Life plays out in public spaces in Ho Chi Minh – the best food is found in little carts beside the street, the local barber plies his trade from a stool on the pavement, and children play on every corner.

Give in to the charms of Ho Chi Minh City, the sprawling metropolis formerly (and still unofficially) known as Saigon, and you’ll find yourself carried along with it, like blood pumping through its fast-beating heart. 

Behind the well-worn colonial facade is a chequered history that has seen Ho Chi Minh City tangled up in the fates of Cambodia, France, Japan and the US, and at the centre of several bloody wars. Today, the remnants of various cultures and conflicts have combined to form a culture that is utterly, uniquely Ho Chi Minh City. 

The city’s history as a French colony is the most obvious; its centre retains the faded elegant look of a European city, all wide, tree-lined boulevards and grand public buildings. This French link also expresses itself in several popular Vietnamese dishes, especially banh mi, the crispy baguettes stuffed with meat, herbs and pickles, and ca phe, the strong, bitter coffee the Vietnamese drink, often blended with ice – it’s hot all year round here – and condensed milk. 

You could easily spend a week soaking up the culture, nightlife and food of Ho Chi Minh City, but if you have limited time, three days will give you a great overview of the city and its fascinating past.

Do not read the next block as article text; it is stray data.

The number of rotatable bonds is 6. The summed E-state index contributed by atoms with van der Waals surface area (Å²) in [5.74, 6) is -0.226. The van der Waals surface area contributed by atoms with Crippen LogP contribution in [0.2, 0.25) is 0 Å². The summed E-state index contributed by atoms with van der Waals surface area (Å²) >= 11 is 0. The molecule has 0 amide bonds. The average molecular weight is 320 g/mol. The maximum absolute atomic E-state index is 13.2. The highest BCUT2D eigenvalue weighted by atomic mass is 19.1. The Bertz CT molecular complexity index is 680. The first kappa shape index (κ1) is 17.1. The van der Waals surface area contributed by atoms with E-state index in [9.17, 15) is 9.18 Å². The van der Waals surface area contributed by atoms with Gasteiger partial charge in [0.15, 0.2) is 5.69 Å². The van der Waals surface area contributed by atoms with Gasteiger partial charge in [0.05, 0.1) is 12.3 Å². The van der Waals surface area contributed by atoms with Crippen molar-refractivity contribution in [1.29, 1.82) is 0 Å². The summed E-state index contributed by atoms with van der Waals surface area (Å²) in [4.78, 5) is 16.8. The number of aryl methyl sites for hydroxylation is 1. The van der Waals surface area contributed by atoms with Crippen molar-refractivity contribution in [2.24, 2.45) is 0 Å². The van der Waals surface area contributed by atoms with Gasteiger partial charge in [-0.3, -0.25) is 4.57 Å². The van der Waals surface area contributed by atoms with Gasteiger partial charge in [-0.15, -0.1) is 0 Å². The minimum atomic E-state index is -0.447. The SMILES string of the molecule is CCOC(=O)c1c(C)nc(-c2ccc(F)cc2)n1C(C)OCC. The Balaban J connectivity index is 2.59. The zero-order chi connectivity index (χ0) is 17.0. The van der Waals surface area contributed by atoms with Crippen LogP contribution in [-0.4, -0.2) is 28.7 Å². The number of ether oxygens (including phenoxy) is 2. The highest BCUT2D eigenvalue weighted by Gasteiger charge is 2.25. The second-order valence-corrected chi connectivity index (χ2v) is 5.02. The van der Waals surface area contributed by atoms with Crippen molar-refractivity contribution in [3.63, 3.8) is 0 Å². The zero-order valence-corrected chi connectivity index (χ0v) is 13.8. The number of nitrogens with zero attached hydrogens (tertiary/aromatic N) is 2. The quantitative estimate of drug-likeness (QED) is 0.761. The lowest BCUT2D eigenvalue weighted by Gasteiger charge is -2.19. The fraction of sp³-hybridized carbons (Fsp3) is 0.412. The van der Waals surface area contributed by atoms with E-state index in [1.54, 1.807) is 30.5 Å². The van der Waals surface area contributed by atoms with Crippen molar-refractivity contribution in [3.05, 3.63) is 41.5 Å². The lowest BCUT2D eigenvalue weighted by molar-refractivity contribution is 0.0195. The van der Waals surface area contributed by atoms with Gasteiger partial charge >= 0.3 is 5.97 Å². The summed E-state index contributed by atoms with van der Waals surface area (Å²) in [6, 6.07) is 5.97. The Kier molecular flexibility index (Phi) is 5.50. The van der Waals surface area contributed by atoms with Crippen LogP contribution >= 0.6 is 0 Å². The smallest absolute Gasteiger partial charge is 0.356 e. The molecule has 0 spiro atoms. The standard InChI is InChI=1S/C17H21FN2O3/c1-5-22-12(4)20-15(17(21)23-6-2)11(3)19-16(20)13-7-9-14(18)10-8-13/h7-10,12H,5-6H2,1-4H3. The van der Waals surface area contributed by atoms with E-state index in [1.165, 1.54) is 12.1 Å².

Despite the city’s size, the centre is walkable and you’ll find plenty of landmarks within a few blocks. To go further afield, there are taxis (use Vinasun or Mai Lin) or mototaxis, known as xe om, which are the locals’ preferred method of getting around. You’ll see whole families balanced on one bike, or a rider with a box of chickens or a stack of conical hats swaying alarmingly at each turn. The constant stream of bikes across a four-lane road may seem insurmountable but, as with every aspect of Ho Chi Minh City, the trick is just to take a deep breath and do as the locals do. Walk slowly, and make like the prow of a ship gently parting a sea of wheels and motors.

Take advantage of the densely packed city centre and spend your first two days exploring on foot. You can join a tour to see the sights – hotels or hostels will be able to organise one for you – but it’s incredibly easy to do it yourself at your own pace.

Start your first day at the cluster of the city’s most impressive French colonial architecture. Notre Dame Cathedral of Saigon, an incongruous show of Catholicism in largely Buddhist Vietnam, was built in the late 19th century with materials imported from France. The statue of the Virgin Mary was the site of an alleged miracle in 2005 – join the throngs of faithful waiting for another. Beside the cathedral is the Saigon Central Post Office, another stunning example of 1890s French colonial architecture that retains its original purpose – though you’ll also find a souvenir shop inside. Both buildings are free to enter, but dress appropriately for the cathedral.